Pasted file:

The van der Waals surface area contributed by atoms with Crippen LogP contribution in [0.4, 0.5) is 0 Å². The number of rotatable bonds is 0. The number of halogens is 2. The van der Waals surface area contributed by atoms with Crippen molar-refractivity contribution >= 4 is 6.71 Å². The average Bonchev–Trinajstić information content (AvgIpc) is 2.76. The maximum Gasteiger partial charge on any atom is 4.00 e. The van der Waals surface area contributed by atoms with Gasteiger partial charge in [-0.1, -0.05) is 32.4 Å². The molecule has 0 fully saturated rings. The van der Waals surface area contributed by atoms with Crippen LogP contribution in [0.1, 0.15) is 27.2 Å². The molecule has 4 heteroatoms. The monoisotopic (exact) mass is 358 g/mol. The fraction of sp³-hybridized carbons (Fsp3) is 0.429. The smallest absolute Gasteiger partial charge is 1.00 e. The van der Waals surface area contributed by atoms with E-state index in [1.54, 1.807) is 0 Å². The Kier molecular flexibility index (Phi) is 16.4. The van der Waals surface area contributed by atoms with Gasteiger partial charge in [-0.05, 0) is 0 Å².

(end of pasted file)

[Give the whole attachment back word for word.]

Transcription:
The van der Waals surface area contributed by atoms with Crippen LogP contribution in [0.4, 0.5) is 0 Å². The number of rotatable bonds is 0. The number of halogens is 2. The van der Waals surface area contributed by atoms with Crippen molar-refractivity contribution >= 4 is 6.71 Å². The average Bonchev–Trinajstić information content (AvgIpc) is 2.76. The maximum Gasteiger partial charge on any atom is 4.00 e. The van der Waals surface area contributed by atoms with Gasteiger partial charge in [-0.1, -0.05) is 32.4 Å². The molecule has 0 fully saturated rings. The van der Waals surface area contributed by atoms with Crippen LogP contribution in [0.1, 0.15) is 27.2 Å². The molecule has 4 heteroatoms. The monoisotopic (exact) mass is 358 g/mol. The fraction of sp³-hybridized carbons (Fsp3) is 0.429. The smallest absolute Gasteiger partial charge is 1.00 e. The van der Waals surface area contributed by atoms with E-state index in [1.54, 1.807) is 0 Å². The Kier molecular flexibility index (Phi) is 16.4. The van der Waals surface area contributed by atoms with Gasteiger partial charge in [-0.05, 0) is 0 Å².